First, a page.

A Slice of Life 8: Managing Examination Stress
Managing Examination Stress
Conducted by: Chan Jia Min (Social Worker) & Phoon Pui Yee (Social Worker)
Conducted on: 12th September 2015
Examination is an inevitable component of Singapore’s challenging education system. It is also something that causes stress among school children and their parents. Stress is commonly associated with negative feelings and outcomes when not handled well.
Greater anxietyand stress experienced by children results in poorer academic performance (Owens, Stevenson & Hadwin,2012). Research by Hancock (2001) found that students with higher levels of examination stress tend to perform poorly and are less motivated in their studies when they are in a classroom environment where they are always undergoing tests.
Another study by Sue and Okazaki (1990) suggested that academic stress in the Asian context stems mainly from a child’s expectations of self and pressure from parents and teachers to excel. Failure to meet expectations leads to a loss of ‘face’ and lowers the child’s self-esteem (Yeh & Huang, 1996).
Therefore, it is essential that parents help children to learn how to manage their examination stress at healthy levels so that they will continue to stay motivated,confident and do well in their examinations!
Signs that your child may be experiencing examination stress:
· Loss of appetite or overeating
· Sleeplessness and drowsiness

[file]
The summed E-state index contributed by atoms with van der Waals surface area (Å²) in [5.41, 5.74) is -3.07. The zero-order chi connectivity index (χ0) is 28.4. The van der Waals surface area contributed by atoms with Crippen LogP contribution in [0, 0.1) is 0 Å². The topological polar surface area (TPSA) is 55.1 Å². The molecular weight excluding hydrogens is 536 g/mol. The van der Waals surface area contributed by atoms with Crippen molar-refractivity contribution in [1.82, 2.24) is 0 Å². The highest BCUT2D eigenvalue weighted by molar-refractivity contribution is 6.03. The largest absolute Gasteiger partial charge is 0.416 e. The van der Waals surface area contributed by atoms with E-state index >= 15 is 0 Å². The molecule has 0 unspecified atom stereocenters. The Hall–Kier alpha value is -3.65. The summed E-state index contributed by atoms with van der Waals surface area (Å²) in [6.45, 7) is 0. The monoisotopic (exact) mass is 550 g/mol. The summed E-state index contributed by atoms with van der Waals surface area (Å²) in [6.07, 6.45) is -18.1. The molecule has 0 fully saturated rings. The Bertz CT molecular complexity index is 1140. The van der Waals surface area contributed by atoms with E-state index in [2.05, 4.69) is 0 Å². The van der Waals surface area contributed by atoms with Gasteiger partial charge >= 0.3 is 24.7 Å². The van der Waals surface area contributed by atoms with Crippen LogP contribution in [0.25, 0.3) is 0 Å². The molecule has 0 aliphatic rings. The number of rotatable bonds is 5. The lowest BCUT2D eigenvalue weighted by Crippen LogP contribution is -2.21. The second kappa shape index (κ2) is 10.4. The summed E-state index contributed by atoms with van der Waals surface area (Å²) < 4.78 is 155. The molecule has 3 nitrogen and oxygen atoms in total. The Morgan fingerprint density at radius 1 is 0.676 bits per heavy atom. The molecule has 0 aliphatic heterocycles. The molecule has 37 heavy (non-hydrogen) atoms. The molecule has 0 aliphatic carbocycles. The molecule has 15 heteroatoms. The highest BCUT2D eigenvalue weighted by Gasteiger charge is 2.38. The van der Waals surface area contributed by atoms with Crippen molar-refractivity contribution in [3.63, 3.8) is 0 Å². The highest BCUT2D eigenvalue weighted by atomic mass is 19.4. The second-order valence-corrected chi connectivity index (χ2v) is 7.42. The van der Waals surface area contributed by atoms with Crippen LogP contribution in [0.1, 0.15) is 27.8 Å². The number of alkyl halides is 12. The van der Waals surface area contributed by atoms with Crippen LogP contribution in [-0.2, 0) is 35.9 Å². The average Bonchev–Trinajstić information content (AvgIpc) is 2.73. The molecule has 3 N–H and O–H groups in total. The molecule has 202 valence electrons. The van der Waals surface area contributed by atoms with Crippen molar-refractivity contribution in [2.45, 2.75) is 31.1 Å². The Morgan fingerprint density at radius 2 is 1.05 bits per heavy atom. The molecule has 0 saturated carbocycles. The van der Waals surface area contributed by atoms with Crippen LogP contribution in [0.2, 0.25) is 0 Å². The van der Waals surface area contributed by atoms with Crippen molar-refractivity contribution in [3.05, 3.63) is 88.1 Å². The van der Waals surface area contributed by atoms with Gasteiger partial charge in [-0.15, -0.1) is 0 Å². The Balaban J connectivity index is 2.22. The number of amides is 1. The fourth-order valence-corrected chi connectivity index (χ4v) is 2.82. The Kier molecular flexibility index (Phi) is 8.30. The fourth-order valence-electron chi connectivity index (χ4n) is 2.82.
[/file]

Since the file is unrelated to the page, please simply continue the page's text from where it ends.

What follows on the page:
· Low mood
· Loss of concentration
· Negative self image
· Anxiety and fear
· Falls sick easily
· Self-harming or suicidal thoughts
Methods for your child to relax and de-stress:
1. Deep Breathing: Helps to slow down heart rate and regain feeling of being in control
Breathe in deeply. Hold breath for 5 counts. Release breath slowly. Repeat a few times until feeling calmer.
2. Stretching exercise: Helps to relieve stress and tensions in the body.
3. Listen to music: Calming music can help to sharpen your child’s focus.
4. Laughing: Laughter is a great stress reliever! It can be done through telling jokes, playing games or watching cartoons.
5. Take breaks and rest: This will ensure better concentration. It is important to allow your child to unwind through play and doing things that he or she enjoys.
6. Talk to someone: It is important for your child to have a trusted adult to share his or her concerns with. Set realistic expectations, communicate them clearly to your child and give him or her positive affirmations.
If your child is in distress and needs a trained and trusting adult to talk to, these child-friendly help lines are recommended:
a. Tinkle Friend: 1800-2744-788 or http://www.tinklefriend.com/ (Available both over phone call and internet chat)
b. Ec2: https://www.ec2.sg/ (Available only over internet chat)
Good luck in the upcoming final year examinations!
Hancock, D. R. (2001). Effects of Test Anxiety and Evaluative Threat on Students' Achievement and Motivation. The Journal of Educational Research. 94 (5):284-290.
Owens, M., Stevenson, J., & Hadwin, J.A. (2012). Anxiety and depression in academic performance: An exploration of the mediating factors of worry and working memory. School Psychology International. 33(4): 433-449.
Roper, K. Top ten relaxation techniques for children. Retrieved from:http://stress.lovetoknow.com/Top_Ten_Relaxation_Techniques_Children
Sue, S., & Okazaki, S. (1990). Asian-American educational achievements: a phenomenon in search of an explanation. Am Psychol. 45:913–920.
Suterwala, S. (2013). How to deal with exam stress [Presentation Slides]. Retrieved from:http://www.slideshare.net/shabbarsuterwala/how-to-deal-with-exam-stress
Yeh, C.J., & Huang, K. (1996). The collectivistic nature of ethnic identity development among Asian-American college students. Adolescence. 31:645–662.